Security researchers LMNTRIX Labs have identified software advertising itself as a Facebook password stealer that injects malicious code in the background once downloaded, making the user vulnerable to having their own credentials stolen.
The attackers also seem to be sophisticated marketers who understand there is potentially big demand for the purported service and are distributing the sample via Spam, Ad campaigns, Pop-ups, Bundled Software, Porn sites and also some times as a standalone software.
The malware campaign lures victims who are seeking software that can crack into other people’s Facebook accounts. Once downloaded and run, it drops a remote access trojan in the background after the victim clicks the “hack” button.
Facebook malware that offers useful (if sketchy) services often thrives thanks to Facebook’s incomparably massive user base. It can take many forms, from tempting downloads that offer to notify a user when they are unfriended to malware bots posing as a friend on Messenger. A simple search of “hack Facebook account” yields pages of results and links to all manner of likely malware-tainted software solutions, many of which are targeted toward the average user, no technical skill required.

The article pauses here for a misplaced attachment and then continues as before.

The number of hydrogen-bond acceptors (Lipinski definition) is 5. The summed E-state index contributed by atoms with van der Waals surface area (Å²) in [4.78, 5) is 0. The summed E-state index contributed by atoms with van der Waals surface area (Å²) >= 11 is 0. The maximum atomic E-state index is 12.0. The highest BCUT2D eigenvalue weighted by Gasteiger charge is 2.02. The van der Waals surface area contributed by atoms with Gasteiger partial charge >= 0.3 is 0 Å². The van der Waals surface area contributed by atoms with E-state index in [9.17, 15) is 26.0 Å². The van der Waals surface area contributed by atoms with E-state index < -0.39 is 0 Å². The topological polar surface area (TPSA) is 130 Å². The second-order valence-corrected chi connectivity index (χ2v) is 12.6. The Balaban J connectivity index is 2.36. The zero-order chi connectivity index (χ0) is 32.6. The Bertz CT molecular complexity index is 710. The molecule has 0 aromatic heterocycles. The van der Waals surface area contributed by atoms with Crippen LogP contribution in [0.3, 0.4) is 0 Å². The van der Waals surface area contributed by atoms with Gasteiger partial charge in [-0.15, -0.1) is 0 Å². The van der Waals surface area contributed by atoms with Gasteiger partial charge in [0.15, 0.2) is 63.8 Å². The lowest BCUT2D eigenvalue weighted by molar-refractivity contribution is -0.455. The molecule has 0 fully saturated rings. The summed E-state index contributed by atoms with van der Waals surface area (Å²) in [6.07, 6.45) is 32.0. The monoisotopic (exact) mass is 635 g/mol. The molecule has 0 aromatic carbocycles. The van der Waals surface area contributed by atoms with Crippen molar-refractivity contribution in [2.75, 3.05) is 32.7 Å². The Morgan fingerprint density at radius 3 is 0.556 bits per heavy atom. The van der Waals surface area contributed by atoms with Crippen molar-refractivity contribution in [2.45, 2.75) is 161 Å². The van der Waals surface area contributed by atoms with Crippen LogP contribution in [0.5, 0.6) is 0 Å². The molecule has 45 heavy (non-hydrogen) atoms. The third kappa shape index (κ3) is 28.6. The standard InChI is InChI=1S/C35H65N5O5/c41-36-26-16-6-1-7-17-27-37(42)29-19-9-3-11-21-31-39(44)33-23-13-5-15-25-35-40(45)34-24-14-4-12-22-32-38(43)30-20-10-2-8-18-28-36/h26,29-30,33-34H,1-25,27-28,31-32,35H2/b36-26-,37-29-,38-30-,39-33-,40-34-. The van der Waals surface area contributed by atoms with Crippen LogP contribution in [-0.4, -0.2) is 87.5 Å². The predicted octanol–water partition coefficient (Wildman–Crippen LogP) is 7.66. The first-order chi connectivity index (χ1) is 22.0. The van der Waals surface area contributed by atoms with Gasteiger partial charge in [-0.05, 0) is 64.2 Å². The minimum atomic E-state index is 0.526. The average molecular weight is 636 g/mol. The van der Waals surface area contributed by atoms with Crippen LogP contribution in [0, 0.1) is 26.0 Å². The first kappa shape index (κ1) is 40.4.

This particular threat appears limited to Windows desktop users, though malware targeting Facebook’s mobile experience isn’t uncommon either. It’s no surprise that the largest social network in the world is a hacker goldmine if tricks like these can be leveraged successfully.